07 Apr Plans unveiled for first Legacy Farms Village
April 7, 2011
The goal is to create two smaller neighborhoods supported by a central common green. The clubhouse ties it together, and creates a community as a whole, said Brian OConnor of CUBE 3 Studios, Lawrence-based architecture fi rm. He was speaking to the Design Review Board at the March 22 meeting as he introduced plans for the Southwest Village of the Legacy Farms development. The site for the Southwest Village is 18 acres total, including 6.4 acres of restricted land.
CUBE 3 Studios is working in conjunction with Wood Partners of Concord, MA., an Atlanta-based multi-family investment firm and the builders for the project. With 15 offices across the country, Wood Partners has extensive experience and is an industry leader in green development. Said Vice President Adelaide Grady, we aim to create a development with energy star standards that fi s well with the standards set here. We are sensitive to the site itself and the architectural heritage (of Hopkinton).
Stephen Derdiarian, Director of Landscape Architecture Design at VHB, Inc., explained the plan to preserve significant areas of existing trees, predominantly oak; and utilize xeriscaping that is landscaping with native plant materials not requiring a lot of irrigation. Native shrubs like swamp azaleas, mountain laurels and ornamental grasses will lend themselves well to the design, according to Derdiarian. The team is also interested in preserving the rustic, lichen-covered stonewalls on the landscape, as well as saving existing glacial boulders.
In the context of the Southwest Village, the two neighborhoods, OConnor introduced, consist of seven total apartment buildings, three floors high. A key point is that each building is created from three smaller buildings or pods. Creating a series of building that go together gives us the ability to work with the landscape, explained OConnor, citing the grading of the landscape as a particular challenge.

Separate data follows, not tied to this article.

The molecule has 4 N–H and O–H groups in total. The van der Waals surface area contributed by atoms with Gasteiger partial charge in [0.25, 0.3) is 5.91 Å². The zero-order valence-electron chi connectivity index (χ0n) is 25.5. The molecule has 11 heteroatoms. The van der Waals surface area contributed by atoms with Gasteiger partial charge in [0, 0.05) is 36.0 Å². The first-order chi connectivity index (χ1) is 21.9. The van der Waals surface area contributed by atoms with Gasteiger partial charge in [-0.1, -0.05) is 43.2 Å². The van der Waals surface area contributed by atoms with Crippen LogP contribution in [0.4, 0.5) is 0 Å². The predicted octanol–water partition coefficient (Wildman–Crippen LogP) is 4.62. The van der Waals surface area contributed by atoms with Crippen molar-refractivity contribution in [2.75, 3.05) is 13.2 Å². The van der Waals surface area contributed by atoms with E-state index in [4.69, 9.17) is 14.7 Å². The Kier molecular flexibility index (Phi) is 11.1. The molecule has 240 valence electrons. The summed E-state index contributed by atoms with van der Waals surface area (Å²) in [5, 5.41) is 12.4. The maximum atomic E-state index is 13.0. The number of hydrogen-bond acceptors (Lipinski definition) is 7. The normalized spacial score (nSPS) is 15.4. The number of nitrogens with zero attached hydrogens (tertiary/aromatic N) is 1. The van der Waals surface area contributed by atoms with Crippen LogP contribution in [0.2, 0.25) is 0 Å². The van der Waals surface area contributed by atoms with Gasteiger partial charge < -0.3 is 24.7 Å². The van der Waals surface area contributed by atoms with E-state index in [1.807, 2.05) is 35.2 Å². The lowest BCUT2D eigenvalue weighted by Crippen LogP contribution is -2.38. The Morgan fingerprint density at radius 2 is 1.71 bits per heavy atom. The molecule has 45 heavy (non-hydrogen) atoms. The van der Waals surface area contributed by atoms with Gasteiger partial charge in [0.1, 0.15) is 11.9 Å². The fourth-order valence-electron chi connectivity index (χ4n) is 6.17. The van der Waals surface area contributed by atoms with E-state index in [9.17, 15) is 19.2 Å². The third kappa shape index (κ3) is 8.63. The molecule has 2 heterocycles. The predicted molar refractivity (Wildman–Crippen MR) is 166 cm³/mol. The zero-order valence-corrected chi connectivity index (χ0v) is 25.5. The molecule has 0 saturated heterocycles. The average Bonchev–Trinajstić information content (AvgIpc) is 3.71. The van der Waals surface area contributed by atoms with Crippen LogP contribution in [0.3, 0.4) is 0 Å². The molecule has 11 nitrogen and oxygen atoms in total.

Sensitive to Hopkintons strong rural character and classic nature of the towns architecture, the exterior building design could integrate stone base, vertical siding and varying sizes of windows. Wed like to minimize the appearance of mass, OConnor explained. We want a lot of articulation because we want them to feel like home, he explained, as color, material and texture impacts the design process. The planned centerpiece of the community will be a 5-6,000 sq. ft. clubhouse equipped with typical amenities. These could include a fitness center, social space with kitchen, business center and outdoor pool. The ample parking plan allows for 408 spaces, some of them covered.
The Design Review Board (DRB), upon hearing the plans, was generally pleased. Chairman Jeanette Thomson commended the team, Youve done a nice job at beingsensitive to what exists now and the sensitivities of playing off a residential feel and making it look like home. Although Thomson was also pleased with the teams vision to keep the visual massing down, Finley Perry, DRBs newest member, was not completely satisfied. My concern is that it is still a 45 ft. tall apartment building, he commented, challenging the team to consider 2 ½ floors instead of 3. Grady explained the need for the height, as it provides for a thermal envelope, creating energy efficiency. DRB member Jeffrey Doherty, also a representative for the Open Space Preservation Committee, thought the teams effort
to save existing trees was fantastic and voiced concern that they make a concerted effort to flag species prior to construction.
The entire site plan submittal for the Southwest Village is posted in the Planning Board section of the towns web-site: http://www.hopkinton.org/